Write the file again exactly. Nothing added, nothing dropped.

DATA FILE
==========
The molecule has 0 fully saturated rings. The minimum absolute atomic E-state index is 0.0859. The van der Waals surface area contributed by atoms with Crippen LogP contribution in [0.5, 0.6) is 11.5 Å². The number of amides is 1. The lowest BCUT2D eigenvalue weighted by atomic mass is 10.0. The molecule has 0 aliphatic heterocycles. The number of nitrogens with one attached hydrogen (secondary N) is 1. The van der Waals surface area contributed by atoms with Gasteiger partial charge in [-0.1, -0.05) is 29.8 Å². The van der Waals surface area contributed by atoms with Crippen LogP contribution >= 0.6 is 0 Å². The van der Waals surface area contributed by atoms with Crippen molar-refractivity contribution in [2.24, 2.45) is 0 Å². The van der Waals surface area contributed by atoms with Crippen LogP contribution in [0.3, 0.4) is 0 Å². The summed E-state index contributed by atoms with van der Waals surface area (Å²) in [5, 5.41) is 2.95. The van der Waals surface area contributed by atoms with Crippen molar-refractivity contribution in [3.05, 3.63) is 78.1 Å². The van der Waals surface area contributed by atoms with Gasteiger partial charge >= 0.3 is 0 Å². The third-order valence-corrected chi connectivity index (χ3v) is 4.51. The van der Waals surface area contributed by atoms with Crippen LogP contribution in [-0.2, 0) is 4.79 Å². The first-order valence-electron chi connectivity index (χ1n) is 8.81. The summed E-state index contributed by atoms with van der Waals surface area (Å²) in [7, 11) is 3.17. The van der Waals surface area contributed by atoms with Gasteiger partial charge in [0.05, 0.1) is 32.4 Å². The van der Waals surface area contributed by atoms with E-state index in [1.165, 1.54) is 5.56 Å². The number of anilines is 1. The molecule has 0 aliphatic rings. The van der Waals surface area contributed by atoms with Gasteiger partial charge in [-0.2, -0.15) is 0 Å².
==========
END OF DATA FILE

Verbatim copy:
The molecule has 0 fully saturated rings. The minimum absolute atomic E-state index is 0.0859. The van der Waals surface area contributed by atoms with Crippen LogP contribution in [0.5, 0.6) is 11.5 Å². The number of amides is 1. The lowest BCUT2D eigenvalue weighted by atomic mass is 10.0. The molecule has 0 aliphatic heterocycles. The number of nitrogens with one attached hydrogen (secondary N) is 1. The van der Waals surface area contributed by atoms with Gasteiger partial charge in [-0.1, -0.05) is 29.8 Å². The van der Waals surface area contributed by atoms with Crippen LogP contribution >= 0.6 is 0 Å². The van der Waals surface area contributed by atoms with Crippen molar-refractivity contribution in [2.24, 2.45) is 0 Å². The van der Waals surface area contributed by atoms with Crippen LogP contribution in [0.3, 0.4) is 0 Å². The summed E-state index contributed by atoms with van der Waals surface area (Å²) in [5, 5.41) is 2.95. The van der Waals surface area contributed by atoms with Crippen molar-refractivity contribution in [3.05, 3.63) is 78.1 Å². The van der Waals surface area contributed by atoms with Gasteiger partial charge >= 0.3 is 0 Å². The third-order valence-corrected chi connectivity index (χ3v) is 4.51. The van der Waals surface area contributed by atoms with Crippen LogP contribution in [-0.2, 0) is 4.79 Å². The first-order valence-electron chi connectivity index (χ1n) is 8.81. The summed E-state index contributed by atoms with van der Waals surface area (Å²) in [7, 11) is 3.17. The van der Waals surface area contributed by atoms with Gasteiger partial charge in [0.05, 0.1) is 32.4 Å². The van der Waals surface area contributed by atoms with E-state index in [1.165, 1.54) is 5.56 Å². The number of anilines is 1. The molecule has 0 aliphatic rings. The van der Waals surface area contributed by atoms with Gasteiger partial charge in [-0.2, -0.15) is 0 Å².